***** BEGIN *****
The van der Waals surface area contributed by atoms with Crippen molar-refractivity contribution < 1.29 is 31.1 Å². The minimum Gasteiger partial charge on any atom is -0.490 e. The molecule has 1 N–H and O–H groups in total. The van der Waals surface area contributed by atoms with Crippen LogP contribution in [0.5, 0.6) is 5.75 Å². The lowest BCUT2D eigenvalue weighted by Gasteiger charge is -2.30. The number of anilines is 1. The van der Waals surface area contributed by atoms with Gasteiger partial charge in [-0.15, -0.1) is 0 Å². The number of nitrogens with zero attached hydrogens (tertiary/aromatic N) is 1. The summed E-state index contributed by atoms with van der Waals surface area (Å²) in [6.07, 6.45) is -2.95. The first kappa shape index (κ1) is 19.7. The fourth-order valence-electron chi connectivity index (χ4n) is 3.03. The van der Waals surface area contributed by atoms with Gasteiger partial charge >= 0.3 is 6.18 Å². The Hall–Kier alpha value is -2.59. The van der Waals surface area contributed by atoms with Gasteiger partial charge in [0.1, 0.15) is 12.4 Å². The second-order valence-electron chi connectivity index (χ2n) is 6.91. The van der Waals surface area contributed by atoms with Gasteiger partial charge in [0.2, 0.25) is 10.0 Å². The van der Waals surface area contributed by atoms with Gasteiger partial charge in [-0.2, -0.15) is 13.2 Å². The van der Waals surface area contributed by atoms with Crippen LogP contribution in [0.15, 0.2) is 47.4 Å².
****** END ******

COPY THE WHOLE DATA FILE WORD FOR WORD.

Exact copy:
The van der Waals surface area contributed by atoms with Crippen molar-refractivity contribution < 1.29 is 31.1 Å². The minimum Gasteiger partial charge on any atom is -0.490 e. The molecule has 1 N–H and O–H groups in total. The van der Waals surface area contributed by atoms with Crippen LogP contribution in [0.5, 0.6) is 5.75 Å². The lowest BCUT2D eigenvalue weighted by Gasteiger charge is -2.30. The number of anilines is 1. The van der Waals surface area contributed by atoms with Gasteiger partial charge in [-0.15, -0.1) is 0 Å². The number of nitrogens with zero attached hydrogens (tertiary/aromatic N) is 1. The summed E-state index contributed by atoms with van der Waals surface area (Å²) in [6.07, 6.45) is -2.95. The first kappa shape index (κ1) is 19.7. The fourth-order valence-electron chi connectivity index (χ4n) is 3.03. The van der Waals surface area contributed by atoms with Gasteiger partial charge >= 0.3 is 6.18 Å². The Hall–Kier alpha value is -2.59. The van der Waals surface area contributed by atoms with Gasteiger partial charge in [0.1, 0.15) is 12.4 Å². The second-order valence-electron chi connectivity index (χ2n) is 6.91. The van der Waals surface area contributed by atoms with Gasteiger partial charge in [0.2, 0.25) is 10.0 Å². The van der Waals surface area contributed by atoms with Gasteiger partial charge in [-0.2, -0.15) is 13.2 Å². The van der Waals surface area contributed by atoms with Crippen LogP contribution in [0.15, 0.2) is 47.4 Å².